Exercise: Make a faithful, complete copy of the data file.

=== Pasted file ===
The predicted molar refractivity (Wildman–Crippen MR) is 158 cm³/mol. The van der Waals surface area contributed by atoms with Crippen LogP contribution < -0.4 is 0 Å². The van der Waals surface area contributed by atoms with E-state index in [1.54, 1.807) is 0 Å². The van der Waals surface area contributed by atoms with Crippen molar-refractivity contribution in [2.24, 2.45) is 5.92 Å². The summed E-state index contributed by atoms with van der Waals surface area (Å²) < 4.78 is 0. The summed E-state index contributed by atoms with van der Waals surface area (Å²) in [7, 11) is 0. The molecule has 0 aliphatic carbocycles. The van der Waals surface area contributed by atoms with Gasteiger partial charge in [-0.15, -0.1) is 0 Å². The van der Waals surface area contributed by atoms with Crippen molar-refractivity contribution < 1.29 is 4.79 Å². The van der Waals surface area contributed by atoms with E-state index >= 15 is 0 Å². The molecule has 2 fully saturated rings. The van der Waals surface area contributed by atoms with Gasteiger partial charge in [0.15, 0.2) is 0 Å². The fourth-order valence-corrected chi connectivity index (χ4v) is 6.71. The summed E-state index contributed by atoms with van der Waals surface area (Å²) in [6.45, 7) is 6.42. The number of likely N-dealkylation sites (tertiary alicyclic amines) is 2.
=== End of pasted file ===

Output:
The predicted molar refractivity (Wildman–Crippen MR) is 158 cm³/mol. The van der Waals surface area contributed by atoms with Crippen LogP contribution < -0.4 is 0 Å². The van der Waals surface area contributed by atoms with E-state index in [1.54, 1.807) is 0 Å². The van der Waals surface area contributed by atoms with Crippen molar-refractivity contribution in [2.24, 2.45) is 5.92 Å². The summed E-state index contributed by atoms with van der Waals surface area (Å²) < 4.78 is 0. The summed E-state index contributed by atoms with van der Waals surface area (Å²) in [7, 11) is 0. The molecule has 0 aliphatic carbocycles. The van der Waals surface area contributed by atoms with Gasteiger partial charge in [-0.15, -0.1) is 0 Å². The van der Waals surface area contributed by atoms with Crippen molar-refractivity contribution < 1.29 is 4.79 Å². The van der Waals surface area contributed by atoms with E-state index >= 15 is 0 Å². The molecule has 2 fully saturated rings. The van der Waals surface area contributed by atoms with Gasteiger partial charge in [0.15, 0.2) is 0 Å². The fourth-order valence-corrected chi connectivity index (χ4v) is 6.71. The summed E-state index contributed by atoms with van der Waals surface area (Å²) in [6.45, 7) is 6.42. The number of likely N-dealkylation sites (tertiary alicyclic amines) is 2.